The story: Australia’s Planet Ark Environmental Foundation reported on an unusual method some fish are adopting in order to acclimate themselves to the changing ocean chemistry resulting from climate change. Carbon dioxide levels in the ocean naturally vary between day and night; algae, seaweed and other ocean-dwelling plants are more active during the day when they can absorb more sunlight and carbon dioxide for photosynthesis. A recent study found that in order to adapt to increased ocean acidification, a species of damselfish in the Great Barrier Reef is altering its body clock to permanent nighttime levels.

What’s next: Scientists are cautiously optimistic that this change demonstrates one method fish might employ to adapt to climate change. However, Dr. Philip Munday of Australia’s James Cook University believes that “more study is needed to see how far beneficial genes can be inherited.” Higher acidification levels and other climate change impacts may also reduce the ability of fish to reproduce and pass on such beneficial genes.

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From the archives: How Brazil’s environmental decisions affect the world

(© Conservation International/photo by Russell A. Mittermeier)

Wild golden lion tamarins like this one are found only in Brazil’s Atlantic Forest, which provides critical fresh water to some of the country’s largest cities. (© Conservation International/photo by Russell A. Mittermeier)

This month, all eyes are on Rio de Janeiro as the city hosts the 2016 Rio Olympic Games, the first time the iconic sporting event has been held in South America.

Although Rio’s environmental issues related to the Games have been well-documented, as a nation Brazil has taken some important steps toward sustainability in recent years.

As the Games begin, learn more in this re-share of an August 2015 post — and remember that, like the Olympics themselves, Brazil’s decisions stretch far beyond Brazil. They affect the wider world we all call home.

Ben Koses is an intern for Conservation International.

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Further reading

In Kenya’s famed ‘green hills,’ saving water means saving forests

Namawe Sompol, village of Illtalal near Kenya's Chyulu Hills

Namawe Sompol, a mother of two who works as a clinical health worker in the village of Illtalal near Kenya’s Chyulu Hills, has noticed a decline in fresh water available to her Maasai community in recent years. (© Conservation International/photo by Christina Ender)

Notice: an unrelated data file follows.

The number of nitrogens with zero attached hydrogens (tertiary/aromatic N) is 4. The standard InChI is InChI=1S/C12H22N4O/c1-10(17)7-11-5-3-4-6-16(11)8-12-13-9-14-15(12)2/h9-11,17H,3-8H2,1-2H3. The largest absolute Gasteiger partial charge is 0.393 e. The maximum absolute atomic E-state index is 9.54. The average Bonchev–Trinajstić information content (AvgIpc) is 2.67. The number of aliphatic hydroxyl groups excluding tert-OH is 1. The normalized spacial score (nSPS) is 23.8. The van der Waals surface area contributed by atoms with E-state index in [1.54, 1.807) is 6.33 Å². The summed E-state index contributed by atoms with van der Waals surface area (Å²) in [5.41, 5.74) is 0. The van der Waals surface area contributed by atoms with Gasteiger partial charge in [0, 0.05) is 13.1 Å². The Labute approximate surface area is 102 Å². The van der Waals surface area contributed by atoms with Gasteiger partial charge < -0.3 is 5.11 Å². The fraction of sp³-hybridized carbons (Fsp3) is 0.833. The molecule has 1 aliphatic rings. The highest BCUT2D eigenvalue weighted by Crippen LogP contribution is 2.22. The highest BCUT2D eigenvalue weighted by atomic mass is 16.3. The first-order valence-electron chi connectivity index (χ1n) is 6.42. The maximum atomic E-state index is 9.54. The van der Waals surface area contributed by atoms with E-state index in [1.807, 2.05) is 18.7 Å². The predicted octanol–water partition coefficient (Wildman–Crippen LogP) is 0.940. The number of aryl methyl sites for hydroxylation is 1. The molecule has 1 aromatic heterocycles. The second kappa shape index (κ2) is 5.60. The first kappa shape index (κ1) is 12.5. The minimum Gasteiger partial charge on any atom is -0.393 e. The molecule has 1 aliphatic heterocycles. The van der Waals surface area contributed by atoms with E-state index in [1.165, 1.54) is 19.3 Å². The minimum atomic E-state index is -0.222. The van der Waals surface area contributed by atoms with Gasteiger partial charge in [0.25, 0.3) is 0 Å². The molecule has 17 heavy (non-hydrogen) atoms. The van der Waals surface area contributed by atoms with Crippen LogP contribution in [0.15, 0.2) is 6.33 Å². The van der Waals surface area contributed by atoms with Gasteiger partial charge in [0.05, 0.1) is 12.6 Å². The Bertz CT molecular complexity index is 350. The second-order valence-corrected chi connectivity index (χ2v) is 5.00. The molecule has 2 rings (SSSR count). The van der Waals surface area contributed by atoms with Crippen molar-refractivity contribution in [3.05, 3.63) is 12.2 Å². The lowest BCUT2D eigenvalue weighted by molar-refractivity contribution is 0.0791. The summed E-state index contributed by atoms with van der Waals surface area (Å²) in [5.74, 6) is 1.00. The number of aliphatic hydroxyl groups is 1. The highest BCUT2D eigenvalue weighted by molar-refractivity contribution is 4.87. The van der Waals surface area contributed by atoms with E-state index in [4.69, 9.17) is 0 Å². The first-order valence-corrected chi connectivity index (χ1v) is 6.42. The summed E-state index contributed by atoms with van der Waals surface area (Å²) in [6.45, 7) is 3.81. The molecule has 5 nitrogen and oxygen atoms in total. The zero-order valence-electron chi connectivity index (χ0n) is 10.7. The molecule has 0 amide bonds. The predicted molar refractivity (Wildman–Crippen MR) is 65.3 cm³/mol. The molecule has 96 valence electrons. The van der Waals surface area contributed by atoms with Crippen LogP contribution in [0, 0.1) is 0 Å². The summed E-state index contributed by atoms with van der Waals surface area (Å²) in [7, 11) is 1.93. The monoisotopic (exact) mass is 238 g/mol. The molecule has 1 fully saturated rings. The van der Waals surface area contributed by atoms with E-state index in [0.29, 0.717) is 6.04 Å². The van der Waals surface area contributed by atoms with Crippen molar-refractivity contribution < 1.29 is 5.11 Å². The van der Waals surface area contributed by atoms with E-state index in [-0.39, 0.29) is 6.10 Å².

Ernest Hemingway called them “The Green Hills of Africa” in 1935 — but these days they’re not so green.

In 2009, a severe drought killed as much as 90 percent of livestock in Kenya’s Chyulu Hills. Chronic drought, deforestation and overgrazing are taking an increasing toll on the hills, whose springs are a major water source for the more than 1 million people living in the downstream city of Mombasa.

Namawe Sompol, a mother of two who works as a clinical health worker in the village of Illtalal near the Chyulu Hills, has witnessed the change in the ecosystem over the years. “Water shortages during the dry season are a serious problem,” she said.

This has become a common story: a watershed in which a cycle of more people, less rain and fewer trees creates a dangerous spiral. In the face of widespread poverty and unsustainable development, how can communities like Sompol’s protect their life-giving springs?

If done right, putting a price on the value of nature’s benefits can help people across Africa protect and benefit from their historically rich resources. One project in the Chyulu Hills could show how.

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Your forest reading list: 6 must-read books about trees

Curl up somewhere comfortable and let one of our recommended books transport you to a serene and majestic location, like this scene of Peyto Lake in Canada. (© Sergi Akulich)

Curl up somewhere comfortable and let one of Conservation International’s recommended books transport you to a serene and majestic location, like this view of Peyto Lake in Canada. (© Sergi Akulich)

Summer in the Northern Hemisphere isn’t over yet — which means there’s still time to curl up in a hammock in the shade of a leafy tree with a good book. Relax and venture into the woods with one of these forest-related book recommendations by Conservation International staff.

1. “White Waters and Black, by Gordon MacCreagh

“This is one of my all-time favorite books. The Amazon basin is famous for its biological diversity and new species are still being found all the time. No one even had a firm estimate of how many kinds of trees are in the Amazon until a great new study came out, just this month. What we know about the Amazon is built on the work of thousands of scientists and their expeditions, and ‘White Waters and Black’ is a laugh-out-loud, irreverent account of a major expedition from 1923. Well worth a read!”

– Steven Panfil, Technical Adviser of REDD+ Initiatives